The Korean Confederation of Trade Unions (KCTU) launched a sit-in on Nov. 23 in demand of the right to existence of workers.
At a press conference in front of the National Assembly building, the KCTU declared that it is starting a sit-in for the realization of five priority tasks, the abolition of evil labor law and enactment of the law on labor reform.
The five priority tasks are aimed to build anti-labor society served for capitalism and the government into a fair one, they said, contending that it is an obligation of the government to ensure sure guarantee of three-point labor rights.
The speakers demanded the immediate revision of labor law including the law on trade unions in order to build society where labor is respected and the right to the activities of trade unions is guaranteed.
The KCTU made public a press release.
A press release made public there declared that they would strongly protest and denounce those political parties and NA members who take the lead in retrogressive revision of labor law or who stand against the abolition of evil law on labor and the enactment of a bill on labor reform.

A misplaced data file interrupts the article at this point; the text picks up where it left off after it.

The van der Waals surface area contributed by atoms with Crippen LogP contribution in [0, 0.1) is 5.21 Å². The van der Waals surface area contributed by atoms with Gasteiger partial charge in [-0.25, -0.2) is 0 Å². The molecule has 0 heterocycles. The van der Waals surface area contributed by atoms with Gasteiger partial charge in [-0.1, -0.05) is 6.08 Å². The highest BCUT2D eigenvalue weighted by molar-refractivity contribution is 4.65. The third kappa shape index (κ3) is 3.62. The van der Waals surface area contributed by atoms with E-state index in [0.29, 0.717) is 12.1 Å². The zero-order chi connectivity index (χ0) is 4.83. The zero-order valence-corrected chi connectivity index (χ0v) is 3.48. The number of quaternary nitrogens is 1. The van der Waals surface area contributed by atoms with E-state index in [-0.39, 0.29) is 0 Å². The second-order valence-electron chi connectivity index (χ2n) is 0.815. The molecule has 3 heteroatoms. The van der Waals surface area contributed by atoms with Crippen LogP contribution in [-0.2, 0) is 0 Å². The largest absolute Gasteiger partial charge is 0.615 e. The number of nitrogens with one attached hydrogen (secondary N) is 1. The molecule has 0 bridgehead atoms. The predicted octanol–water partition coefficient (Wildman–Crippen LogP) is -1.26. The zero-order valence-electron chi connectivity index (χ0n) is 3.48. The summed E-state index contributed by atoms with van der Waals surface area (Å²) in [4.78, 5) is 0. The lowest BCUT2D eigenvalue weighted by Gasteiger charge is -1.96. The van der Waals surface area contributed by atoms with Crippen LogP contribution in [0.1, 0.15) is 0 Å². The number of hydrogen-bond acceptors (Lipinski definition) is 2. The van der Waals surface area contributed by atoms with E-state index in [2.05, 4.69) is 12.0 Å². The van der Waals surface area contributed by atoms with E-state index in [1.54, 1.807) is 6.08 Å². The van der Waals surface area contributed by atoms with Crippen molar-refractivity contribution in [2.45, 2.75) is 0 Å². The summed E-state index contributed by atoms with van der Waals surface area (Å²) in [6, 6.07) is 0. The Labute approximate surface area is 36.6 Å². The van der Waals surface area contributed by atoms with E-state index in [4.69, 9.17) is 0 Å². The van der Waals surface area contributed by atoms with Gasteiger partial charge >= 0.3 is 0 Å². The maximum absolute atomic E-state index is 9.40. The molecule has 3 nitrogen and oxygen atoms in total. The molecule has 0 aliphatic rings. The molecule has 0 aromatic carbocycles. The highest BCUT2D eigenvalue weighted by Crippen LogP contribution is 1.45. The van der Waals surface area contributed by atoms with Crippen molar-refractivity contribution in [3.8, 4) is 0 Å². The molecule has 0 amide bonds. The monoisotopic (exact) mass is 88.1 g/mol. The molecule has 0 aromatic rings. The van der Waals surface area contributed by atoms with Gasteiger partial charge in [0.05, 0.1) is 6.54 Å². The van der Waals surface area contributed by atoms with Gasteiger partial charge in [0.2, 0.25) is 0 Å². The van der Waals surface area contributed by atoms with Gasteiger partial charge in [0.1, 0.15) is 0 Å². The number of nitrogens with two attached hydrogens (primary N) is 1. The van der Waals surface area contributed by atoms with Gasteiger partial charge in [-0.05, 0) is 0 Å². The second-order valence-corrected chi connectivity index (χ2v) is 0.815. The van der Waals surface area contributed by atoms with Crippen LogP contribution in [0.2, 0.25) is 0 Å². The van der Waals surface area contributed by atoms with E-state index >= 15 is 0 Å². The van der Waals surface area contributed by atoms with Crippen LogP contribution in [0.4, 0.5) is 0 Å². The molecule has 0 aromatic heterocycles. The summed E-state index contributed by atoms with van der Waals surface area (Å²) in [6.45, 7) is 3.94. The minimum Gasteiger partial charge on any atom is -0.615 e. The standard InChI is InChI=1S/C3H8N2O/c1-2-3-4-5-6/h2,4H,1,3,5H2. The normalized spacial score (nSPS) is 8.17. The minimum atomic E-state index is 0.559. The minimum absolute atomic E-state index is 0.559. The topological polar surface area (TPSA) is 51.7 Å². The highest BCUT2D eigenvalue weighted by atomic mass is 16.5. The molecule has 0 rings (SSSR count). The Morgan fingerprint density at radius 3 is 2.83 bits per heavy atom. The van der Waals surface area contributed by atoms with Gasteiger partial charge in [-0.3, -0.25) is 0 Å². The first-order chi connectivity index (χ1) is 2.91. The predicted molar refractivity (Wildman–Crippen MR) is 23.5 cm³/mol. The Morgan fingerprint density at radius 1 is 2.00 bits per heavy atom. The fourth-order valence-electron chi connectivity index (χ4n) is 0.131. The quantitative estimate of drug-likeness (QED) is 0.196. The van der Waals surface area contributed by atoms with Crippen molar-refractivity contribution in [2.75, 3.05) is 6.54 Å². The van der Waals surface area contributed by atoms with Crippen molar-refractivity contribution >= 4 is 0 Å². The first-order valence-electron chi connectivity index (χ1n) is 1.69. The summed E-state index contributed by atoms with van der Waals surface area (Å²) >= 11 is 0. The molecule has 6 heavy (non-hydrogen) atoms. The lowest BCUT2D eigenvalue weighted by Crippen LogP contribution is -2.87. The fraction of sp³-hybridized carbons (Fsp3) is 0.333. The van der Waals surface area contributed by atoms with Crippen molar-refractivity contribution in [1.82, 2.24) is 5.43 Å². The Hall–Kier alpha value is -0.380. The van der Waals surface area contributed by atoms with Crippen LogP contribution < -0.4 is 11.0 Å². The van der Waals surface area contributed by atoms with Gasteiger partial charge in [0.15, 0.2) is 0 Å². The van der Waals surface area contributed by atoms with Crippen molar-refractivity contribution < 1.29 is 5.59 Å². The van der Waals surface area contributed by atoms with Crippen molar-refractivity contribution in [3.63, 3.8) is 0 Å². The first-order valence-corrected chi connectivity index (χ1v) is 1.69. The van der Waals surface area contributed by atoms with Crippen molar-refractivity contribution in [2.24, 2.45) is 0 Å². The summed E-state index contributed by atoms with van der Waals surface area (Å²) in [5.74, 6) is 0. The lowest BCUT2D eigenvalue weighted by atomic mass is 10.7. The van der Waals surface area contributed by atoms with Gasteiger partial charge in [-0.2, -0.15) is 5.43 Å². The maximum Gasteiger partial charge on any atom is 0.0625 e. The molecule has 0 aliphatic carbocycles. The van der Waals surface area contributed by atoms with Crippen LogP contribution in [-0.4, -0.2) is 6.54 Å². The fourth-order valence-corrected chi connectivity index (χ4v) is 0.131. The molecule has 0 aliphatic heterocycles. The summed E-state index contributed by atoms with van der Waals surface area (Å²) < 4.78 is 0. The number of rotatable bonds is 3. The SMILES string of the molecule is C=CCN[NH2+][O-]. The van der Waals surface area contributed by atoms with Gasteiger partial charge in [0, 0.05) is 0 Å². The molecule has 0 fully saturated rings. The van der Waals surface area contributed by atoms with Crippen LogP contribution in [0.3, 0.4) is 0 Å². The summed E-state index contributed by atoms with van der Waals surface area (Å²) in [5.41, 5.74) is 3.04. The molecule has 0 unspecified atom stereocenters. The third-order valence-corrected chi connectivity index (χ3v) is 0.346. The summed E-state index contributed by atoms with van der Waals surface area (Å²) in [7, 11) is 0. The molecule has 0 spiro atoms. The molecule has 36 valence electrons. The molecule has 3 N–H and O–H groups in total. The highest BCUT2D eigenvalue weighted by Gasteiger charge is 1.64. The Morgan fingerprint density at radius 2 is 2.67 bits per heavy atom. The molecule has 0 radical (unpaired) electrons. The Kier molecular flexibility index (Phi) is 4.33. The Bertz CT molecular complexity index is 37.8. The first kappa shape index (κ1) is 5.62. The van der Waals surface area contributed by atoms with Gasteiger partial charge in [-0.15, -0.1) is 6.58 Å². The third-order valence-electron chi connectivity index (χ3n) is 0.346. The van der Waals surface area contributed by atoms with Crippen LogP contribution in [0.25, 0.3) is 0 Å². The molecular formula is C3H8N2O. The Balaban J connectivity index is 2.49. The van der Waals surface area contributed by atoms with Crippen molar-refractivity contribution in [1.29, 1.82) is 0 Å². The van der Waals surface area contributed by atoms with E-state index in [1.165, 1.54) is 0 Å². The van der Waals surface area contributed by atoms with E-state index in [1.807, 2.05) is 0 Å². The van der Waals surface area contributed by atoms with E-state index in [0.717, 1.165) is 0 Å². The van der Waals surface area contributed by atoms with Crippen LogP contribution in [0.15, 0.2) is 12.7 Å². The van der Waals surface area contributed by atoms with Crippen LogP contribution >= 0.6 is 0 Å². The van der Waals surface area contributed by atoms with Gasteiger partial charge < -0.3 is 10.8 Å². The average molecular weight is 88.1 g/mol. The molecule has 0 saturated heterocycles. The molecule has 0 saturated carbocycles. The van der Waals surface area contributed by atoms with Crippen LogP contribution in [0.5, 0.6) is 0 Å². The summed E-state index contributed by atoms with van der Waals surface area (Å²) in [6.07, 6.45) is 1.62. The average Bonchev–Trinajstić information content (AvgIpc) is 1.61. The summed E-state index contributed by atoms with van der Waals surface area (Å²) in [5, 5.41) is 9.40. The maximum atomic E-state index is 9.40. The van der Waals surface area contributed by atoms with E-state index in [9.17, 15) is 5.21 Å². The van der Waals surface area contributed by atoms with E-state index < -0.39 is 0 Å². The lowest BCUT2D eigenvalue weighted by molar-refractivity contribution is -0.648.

More than 20 000 construction trade unionists across south Korea staged a large-scale protest in Seoul on Nov. 28 in demand of revision of the law on construction workers and guarantee for labor rights.
The chairman of construction trade unions raised his voice that the workers have been taken in by the parliament and government for a decade, the parliament has made the "draft revision of the law on construction workers" a mere scrap of paper and they would revise the law by their concerted efforts.
Eighteen days have passed since the vice chairman of the construction trade unions and a head of branch in Gwangju launched a sit-in atAd Tower in Youido
The vice chairman of the construction trade unions said that two workers are killed every day at construction workplaces, let us make our utmost efforts to build a society where the workers are respected.
On the same day, the KCTU held an emergency rally against the retrogressive revision of the "Labor Standards Act".